How I Turned My Father’s Yiddish Book Into a Graphic Novel
I will never know what possessed my parents to move to South Ozone Park, Queens. Perhaps they thought it was a step up from Manhattan’s Lower East Side, where they had lived and met, or perhaps they liked the fact that our house was across the street from a school and within walking distance of another school, where my mother taught second grade. But it was an Irish and Italian Catholic neighborhood in which we were the only Jews for miles, and as a result I grew up always feeling like an outsider, always wanting to belong. I wanted to be like the little girls on my block who dressed up like little brides for their confirmation!
Holidays were the worst: Easter, when all the other girls dressed up and went to mass at Saint Theresa’s, right around the corner; Christmas, when all the other houses—especially the Italian houses—piled on the decorations: Santa and his sleigh and reindeer on the roof, the entire holy family on the lawn, all outlined by colored lights. How could mere candles compete?
To make matters worse, my father wrote in Yiddish. Brought up speaking Yiddish and Russian, he had come to America on his own at the age of 16, from a little shtetl in what is now Belarus. He’d learned English in night school and was a fluent English speaker and reader, but he wrote in Yiddish—articles for the Yiddish language newspapers that proliferated in New York in those days—and in 1938 he had written a book, titled A Minyen Yidn un Antere Zacken, loosely translated as A Bunch of Jews and Other Stuff.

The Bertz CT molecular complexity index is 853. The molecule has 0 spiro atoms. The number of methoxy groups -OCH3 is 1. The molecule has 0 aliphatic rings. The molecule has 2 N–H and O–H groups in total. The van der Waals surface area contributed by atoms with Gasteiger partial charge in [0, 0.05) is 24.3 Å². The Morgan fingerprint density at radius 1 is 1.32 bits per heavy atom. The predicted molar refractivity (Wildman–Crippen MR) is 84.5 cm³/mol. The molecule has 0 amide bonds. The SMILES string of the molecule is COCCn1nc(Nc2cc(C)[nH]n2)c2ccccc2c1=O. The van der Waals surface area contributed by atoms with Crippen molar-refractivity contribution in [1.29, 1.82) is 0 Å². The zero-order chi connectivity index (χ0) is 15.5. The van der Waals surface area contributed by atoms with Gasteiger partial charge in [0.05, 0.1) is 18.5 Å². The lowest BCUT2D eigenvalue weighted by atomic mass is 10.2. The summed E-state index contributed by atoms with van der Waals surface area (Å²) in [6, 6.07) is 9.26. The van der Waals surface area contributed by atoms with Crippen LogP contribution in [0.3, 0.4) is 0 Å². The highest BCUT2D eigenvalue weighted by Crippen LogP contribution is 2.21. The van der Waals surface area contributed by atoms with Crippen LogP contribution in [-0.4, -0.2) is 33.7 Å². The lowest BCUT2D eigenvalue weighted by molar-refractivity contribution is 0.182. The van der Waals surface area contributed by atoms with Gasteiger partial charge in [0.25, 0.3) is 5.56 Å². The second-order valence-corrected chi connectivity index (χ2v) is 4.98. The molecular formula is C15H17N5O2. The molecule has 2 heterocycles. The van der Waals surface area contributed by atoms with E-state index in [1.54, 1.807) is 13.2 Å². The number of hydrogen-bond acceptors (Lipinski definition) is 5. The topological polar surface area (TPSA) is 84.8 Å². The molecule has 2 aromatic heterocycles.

I loved both my parents very much—my mother had taught me to read at the age of four, and my father regularly took me to museums and, despite his hay fever, to the Brooklyn Botanical Garden—but I wanted nothing to do with the Jewish part of them. So, although I knew about the book, I ignored it, had no idea what it was about, and didn’t care.
Years pass, and some people finally grow up, even ungrateful daughters. Almost half a century after my parents’ deaths, my grown daughter, much more interested in our heredity than I had ever been, searched the internet and found A Minyen Yidn, which by then I had decided was lost forever. By then, the years had put some sense into my head and, coincidentally, I was taking Yiddish classes. No, I didn’t translate the book myself—I’m a complete failure in written Yiddish, though I now love speaking it—but with the aid of the Yiddish library, I found Hershl Hartman, a translator living in Los Angeles, who translated it beautifully.